Has anyone ever caught flack being over max tow rating?

Discussion in 'Expediter and Hot Shot Trucking Forum' started by Bdog, Nov 15, 2015.

  1. Bdog

    Bdog Road Train Member

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    Every time the DOT has stopped me they look at my registered weight, my axle weight ratings, and my tire weight ratings. If I do not exceed those they are happy. That being said I have not been hauling crazy big loads.

    It seems to me that most hotshot guys can register for whatever weight they want and keep their loads under the axle and tire ratings but they are most likely over the manufacturers GCVWR of the truck.

    The max tow rating is not printed anywhere on the truck and I have heard some say that it is just the manufacturer's "recommendation" and that it has no legal bearing. Others have said no the DOT has books or can look it up and if you are over they will pop you.

    The Dodge 1 ton dually has a max tow rating close to 30k but Ford and Chevy are around 23/24k. I know a lot of guys exceed even the dodge number and certainly the ford/chevy on a regular basis.
     
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  3. stammingerr

    stammingerr Bobtail Member

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    My 15 ford is 27,500. Anytime I get stopped by D.O.T all that they do is check my rear axle rating. No one has ever given me any trouble about it.
     
  4. tech10171968

    tech10171968 Medium Load Member

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    Our dualie is a F-550. It used to get stopped occasionally because DOT is used to seeing F-350's hauling these 4- and 5-car trailers, and a lot of those carriers are indeed exceeding their axle ratings on a regular basis. The officers usually drop their beef with us once they see it's a F-550 (technically a commercial vehicle - I don't even think you can get it insured as a regular vehicle, like a pickup). They look exactly like a F-350 but have a heavier frame and a heavier-duty suspension; I think this one runs at a little over 9,000 lbs GVW. Even with a full load on the 5-car trailer, the suspension on the truck hardly sinks. That thing is a beast.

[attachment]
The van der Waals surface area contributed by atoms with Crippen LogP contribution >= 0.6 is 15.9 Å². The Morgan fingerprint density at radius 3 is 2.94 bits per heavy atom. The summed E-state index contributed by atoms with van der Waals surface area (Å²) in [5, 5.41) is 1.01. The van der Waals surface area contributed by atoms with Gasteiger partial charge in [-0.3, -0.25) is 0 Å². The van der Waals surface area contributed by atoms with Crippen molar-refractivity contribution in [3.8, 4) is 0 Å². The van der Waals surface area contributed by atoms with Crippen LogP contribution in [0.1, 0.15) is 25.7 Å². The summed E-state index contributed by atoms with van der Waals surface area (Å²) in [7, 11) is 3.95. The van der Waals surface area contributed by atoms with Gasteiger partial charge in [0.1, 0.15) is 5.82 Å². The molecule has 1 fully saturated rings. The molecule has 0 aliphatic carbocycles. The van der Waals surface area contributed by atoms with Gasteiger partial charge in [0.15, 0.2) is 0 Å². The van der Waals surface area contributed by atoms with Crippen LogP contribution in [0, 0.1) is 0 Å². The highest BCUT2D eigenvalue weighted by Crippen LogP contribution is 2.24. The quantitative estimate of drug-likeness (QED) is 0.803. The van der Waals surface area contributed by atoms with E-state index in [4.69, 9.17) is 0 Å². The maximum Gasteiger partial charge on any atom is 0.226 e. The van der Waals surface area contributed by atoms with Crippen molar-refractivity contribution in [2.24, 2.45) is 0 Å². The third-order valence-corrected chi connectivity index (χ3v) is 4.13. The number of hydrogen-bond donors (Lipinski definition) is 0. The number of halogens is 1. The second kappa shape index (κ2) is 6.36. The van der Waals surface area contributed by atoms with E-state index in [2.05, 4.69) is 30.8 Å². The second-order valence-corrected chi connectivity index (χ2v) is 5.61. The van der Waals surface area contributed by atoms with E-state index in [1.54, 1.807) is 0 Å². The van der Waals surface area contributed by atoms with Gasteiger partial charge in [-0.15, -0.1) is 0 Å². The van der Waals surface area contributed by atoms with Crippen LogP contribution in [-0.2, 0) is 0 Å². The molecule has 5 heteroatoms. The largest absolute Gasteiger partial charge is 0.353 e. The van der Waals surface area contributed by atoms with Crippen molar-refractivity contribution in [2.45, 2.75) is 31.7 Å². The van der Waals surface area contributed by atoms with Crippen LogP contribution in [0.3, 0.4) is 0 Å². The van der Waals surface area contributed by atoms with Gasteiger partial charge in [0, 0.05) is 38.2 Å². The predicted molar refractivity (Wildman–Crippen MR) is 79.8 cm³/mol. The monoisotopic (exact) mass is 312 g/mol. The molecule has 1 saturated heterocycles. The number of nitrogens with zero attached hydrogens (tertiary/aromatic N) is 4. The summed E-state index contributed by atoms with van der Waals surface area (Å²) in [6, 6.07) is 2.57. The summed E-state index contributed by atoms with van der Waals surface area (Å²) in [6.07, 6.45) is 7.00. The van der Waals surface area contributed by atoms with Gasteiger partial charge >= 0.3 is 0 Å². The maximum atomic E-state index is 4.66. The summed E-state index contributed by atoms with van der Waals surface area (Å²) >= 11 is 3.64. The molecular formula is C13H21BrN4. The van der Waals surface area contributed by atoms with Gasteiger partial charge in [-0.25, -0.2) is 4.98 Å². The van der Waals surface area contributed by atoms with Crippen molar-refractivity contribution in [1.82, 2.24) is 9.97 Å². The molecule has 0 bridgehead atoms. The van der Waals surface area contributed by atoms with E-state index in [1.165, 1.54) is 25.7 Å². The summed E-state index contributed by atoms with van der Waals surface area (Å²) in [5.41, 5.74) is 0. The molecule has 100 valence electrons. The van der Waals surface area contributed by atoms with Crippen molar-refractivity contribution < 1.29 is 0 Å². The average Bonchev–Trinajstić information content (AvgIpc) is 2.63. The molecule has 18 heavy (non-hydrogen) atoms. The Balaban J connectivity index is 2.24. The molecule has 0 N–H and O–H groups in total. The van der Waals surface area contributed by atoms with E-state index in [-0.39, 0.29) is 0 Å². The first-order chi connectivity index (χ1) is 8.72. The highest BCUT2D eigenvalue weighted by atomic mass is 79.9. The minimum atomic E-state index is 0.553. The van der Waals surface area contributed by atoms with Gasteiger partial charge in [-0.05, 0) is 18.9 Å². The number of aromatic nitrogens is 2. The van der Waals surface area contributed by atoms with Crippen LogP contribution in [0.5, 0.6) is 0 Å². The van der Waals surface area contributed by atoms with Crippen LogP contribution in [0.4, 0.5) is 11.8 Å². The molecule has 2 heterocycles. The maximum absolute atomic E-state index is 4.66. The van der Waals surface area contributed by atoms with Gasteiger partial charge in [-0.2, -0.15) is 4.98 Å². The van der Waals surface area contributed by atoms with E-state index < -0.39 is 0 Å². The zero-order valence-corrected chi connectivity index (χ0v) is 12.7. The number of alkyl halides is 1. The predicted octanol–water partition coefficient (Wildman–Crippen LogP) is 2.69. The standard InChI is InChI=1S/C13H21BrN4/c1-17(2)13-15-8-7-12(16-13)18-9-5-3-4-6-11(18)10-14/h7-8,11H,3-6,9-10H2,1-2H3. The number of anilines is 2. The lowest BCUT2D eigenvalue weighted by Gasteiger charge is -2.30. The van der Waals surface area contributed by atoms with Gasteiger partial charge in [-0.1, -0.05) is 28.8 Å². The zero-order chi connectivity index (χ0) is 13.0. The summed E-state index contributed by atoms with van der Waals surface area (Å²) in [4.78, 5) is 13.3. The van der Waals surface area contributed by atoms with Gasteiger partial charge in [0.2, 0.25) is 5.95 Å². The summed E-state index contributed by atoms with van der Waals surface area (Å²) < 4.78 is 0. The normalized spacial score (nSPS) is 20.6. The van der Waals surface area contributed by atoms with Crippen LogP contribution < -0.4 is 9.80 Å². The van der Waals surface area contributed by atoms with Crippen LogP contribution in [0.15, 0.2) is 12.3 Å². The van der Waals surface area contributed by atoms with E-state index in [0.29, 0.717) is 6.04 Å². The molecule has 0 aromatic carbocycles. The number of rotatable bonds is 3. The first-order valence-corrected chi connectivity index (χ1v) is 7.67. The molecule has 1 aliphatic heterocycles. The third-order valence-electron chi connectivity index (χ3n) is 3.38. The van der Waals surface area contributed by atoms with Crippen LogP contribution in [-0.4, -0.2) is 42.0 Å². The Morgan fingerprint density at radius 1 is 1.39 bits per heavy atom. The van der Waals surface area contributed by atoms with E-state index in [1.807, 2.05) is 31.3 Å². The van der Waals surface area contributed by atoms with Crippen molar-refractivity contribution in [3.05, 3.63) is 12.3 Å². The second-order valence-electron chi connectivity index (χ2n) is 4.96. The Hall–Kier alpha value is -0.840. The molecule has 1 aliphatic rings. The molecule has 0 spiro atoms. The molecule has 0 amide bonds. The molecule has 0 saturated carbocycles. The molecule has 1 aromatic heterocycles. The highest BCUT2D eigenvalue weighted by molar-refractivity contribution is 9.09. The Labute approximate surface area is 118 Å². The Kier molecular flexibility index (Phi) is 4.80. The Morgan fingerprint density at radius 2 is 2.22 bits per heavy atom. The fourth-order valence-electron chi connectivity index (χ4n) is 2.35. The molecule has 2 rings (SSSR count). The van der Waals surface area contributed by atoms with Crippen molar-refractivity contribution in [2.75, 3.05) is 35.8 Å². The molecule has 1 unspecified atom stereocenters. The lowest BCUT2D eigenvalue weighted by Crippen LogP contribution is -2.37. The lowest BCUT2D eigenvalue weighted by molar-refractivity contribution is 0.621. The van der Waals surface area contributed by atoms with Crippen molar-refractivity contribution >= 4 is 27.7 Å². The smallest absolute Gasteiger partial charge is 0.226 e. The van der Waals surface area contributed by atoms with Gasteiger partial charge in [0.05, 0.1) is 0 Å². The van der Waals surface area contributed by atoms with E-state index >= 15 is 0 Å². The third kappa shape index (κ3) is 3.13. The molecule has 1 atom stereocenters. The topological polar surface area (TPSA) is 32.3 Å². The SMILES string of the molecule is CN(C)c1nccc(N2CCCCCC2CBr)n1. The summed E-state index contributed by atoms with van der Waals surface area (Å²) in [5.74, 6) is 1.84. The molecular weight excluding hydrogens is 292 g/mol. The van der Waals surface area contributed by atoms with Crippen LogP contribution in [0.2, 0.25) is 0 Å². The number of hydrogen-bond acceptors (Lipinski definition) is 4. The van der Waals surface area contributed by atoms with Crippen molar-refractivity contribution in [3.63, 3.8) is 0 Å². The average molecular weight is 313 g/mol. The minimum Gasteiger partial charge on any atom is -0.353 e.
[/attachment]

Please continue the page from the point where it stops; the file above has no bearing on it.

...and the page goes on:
Loads like ours can definitely be pulled by a 350 but, over time, the 350's are being strained. Our truck, OTOH, is barely breaking a sweat.
     
  5. stammingerr

    stammingerr Bobtail Member

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    I think you are miss informed about your F-550s rear axle rating only at 9,000lbs. My F-350s rating is 14,000lbs. A lot of it is how you position your load. It might be a little harder to do so hauling cars, I'm not sure. But as long as you know your limits and understand weight positioning, they can screw with you all they want, but you'll be fine.
     
  6. Bdog

    Bdog Road Train Member

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    No it's not. A F-350 has a GVWR of around 14k but the rear axle is not that high. On the latest F-350 duallys the rear axle is 9,650 lb.
     
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  7. tnpete

    tnpete Medium Load Member

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    Not sure about Fl, but here in Tn. I have my C5500 titled, insured and tagged as a personal auto. Even had a F800 insured and titled as a person auto for a few years here in Tn. But I did have both listed as RV's. Insurance on the 2005 C5500 is half of what my 2004 2500HD was per year.
    Pete
     
  8. Alberta trucker

    Alberta trucker Bobtail Member

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    F550 rear axle is usually a 13,500 pound axle. I have never seen one that was anything but that. Steer axle is usually 6/7,000 pound depending on how it was specs out I believe.
     
  9. FarmerTransportation

    FarmerTransportation Light Load Member

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    Actually you can't register whatever you want, except that you may be able register for less weight than the specs allow.

    True, the DOT usually doesn't check into max tow weight. They are looking at combined weights or GVWR's and axle ratings most of the time.

    HOWEVER. If you have an injury accident and the lawyers get involved, you can be assured that they are going to be looking at all the manufacturers ratings, including max tow weight. The manufacturers max tow weight is simply their max Gross Combined Weight Rating (GCWR) minus the published curb weight of your truck. This is only a guideline number, since your truck may weigh more or less than their published curb weight depending on equipment.

    I'll use my truck as an example. My published max tow weight is 17,400lbs. My published curb weight for the truck is 8,600 lbs. The GCWR is, as you'd expect, 26,000 lbs. In reality, my truck weighs 9,900 lbs with a steel flatbed truck body. This reduces my ACTUAL tow capacity to 16,100 lbs since my GCWR is 26000. (26000 - 9900 = 16100).

    Manufacturers arrive at their GCWR by looking at the frame capabilities, suspension, the rear differential, the transmission and the engine. Exceed their specs and have an accident and you can be sure that the lawyers will teach you a whole new meaning to the phrase "losing your virginity."
     
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  10. tech10171968

    tech10171968 Medium Load Member

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    Thanks, that is exactly what I was trying to say, but you explained it much better than I did.
     
  11. paulpost

    paulpost Light Load Member

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